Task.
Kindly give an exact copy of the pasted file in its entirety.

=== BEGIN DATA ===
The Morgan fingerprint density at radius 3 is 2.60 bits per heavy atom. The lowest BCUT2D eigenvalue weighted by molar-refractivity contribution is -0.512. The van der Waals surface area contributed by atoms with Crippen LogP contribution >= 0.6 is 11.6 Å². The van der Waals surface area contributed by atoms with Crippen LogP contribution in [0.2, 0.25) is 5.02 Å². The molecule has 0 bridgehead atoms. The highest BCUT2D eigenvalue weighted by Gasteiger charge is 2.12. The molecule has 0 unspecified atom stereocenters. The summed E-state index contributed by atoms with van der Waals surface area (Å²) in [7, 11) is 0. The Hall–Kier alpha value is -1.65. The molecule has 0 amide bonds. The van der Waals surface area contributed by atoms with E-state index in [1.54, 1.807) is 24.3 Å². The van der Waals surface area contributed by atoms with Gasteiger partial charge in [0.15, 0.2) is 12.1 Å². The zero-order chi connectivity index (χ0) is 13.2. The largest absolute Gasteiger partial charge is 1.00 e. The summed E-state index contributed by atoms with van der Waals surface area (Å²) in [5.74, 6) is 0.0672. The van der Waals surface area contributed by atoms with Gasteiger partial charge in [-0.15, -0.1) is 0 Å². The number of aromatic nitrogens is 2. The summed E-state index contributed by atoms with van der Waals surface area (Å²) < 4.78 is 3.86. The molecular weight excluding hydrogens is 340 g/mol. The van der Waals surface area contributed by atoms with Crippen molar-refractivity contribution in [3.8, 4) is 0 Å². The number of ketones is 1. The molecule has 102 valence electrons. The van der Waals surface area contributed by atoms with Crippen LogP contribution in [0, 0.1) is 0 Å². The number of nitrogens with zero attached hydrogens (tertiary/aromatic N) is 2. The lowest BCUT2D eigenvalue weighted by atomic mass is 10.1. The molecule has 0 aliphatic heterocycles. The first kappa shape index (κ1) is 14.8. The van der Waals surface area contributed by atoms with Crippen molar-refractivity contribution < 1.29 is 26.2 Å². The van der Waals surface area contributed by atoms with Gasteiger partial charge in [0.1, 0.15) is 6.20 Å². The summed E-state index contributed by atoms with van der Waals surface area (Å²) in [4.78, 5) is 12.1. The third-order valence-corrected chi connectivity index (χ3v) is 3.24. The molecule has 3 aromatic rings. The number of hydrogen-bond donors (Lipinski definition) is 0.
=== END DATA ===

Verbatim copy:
The Morgan fingerprint density at radius 3 is 2.60 bits per heavy atom. The lowest BCUT2D eigenvalue weighted by molar-refractivity contribution is -0.512. The van der Waals surface area contributed by atoms with Crippen LogP contribution >= 0.6 is 11.6 Å². The van der Waals surface area contributed by atoms with Crippen LogP contribution in [0.2, 0.25) is 5.02 Å². The molecule has 0 bridgehead atoms. The highest BCUT2D eigenvalue weighted by Gasteiger charge is 2.12. The molecule has 0 unspecified atom stereocenters. The summed E-state index contributed by atoms with van der Waals surface area (Å²) in [7, 11) is 0. The Hall–Kier alpha value is -1.65. The molecule has 0 amide bonds. The van der Waals surface area contributed by atoms with E-state index in [1.54, 1.807) is 24.3 Å². The van der Waals surface area contributed by atoms with Gasteiger partial charge in [0.15, 0.2) is 12.1 Å². The zero-order chi connectivity index (χ0) is 13.2. The largest absolute Gasteiger partial charge is 1.00 e. The summed E-state index contributed by atoms with van der Waals surface area (Å²) in [5.74, 6) is 0.0672. The van der Waals surface area contributed by atoms with Gasteiger partial charge in [-0.15, -0.1) is 0 Å². The number of aromatic nitrogens is 2. The summed E-state index contributed by atoms with van der Waals surface area (Å²) < 4.78 is 3.86. The molecular weight excluding hydrogens is 340 g/mol. The van der Waals surface area contributed by atoms with Crippen molar-refractivity contribution in [3.8, 4) is 0 Å². The number of ketones is 1. The molecule has 102 valence electrons. The van der Waals surface area contributed by atoms with Crippen LogP contribution in [0, 0.1) is 0 Å². The number of nitrogens with zero attached hydrogens (tertiary/aromatic N) is 2. The lowest BCUT2D eigenvalue weighted by atomic mass is 10.1. The molecule has 0 aliphatic heterocycles. The first kappa shape index (κ1) is 14.8. The van der Waals surface area contributed by atoms with Crippen molar-refractivity contribution < 1.29 is 26.2 Å². The van der Waals surface area contributed by atoms with Gasteiger partial charge in [0.1, 0.15) is 6.20 Å². The summed E-state index contributed by atoms with van der Waals surface area (Å²) in [4.78, 5) is 12.1. The third-order valence-corrected chi connectivity index (χ3v) is 3.24. The molecule has 3 aromatic rings. The number of hydrogen-bond donors (Lipinski definition) is 0.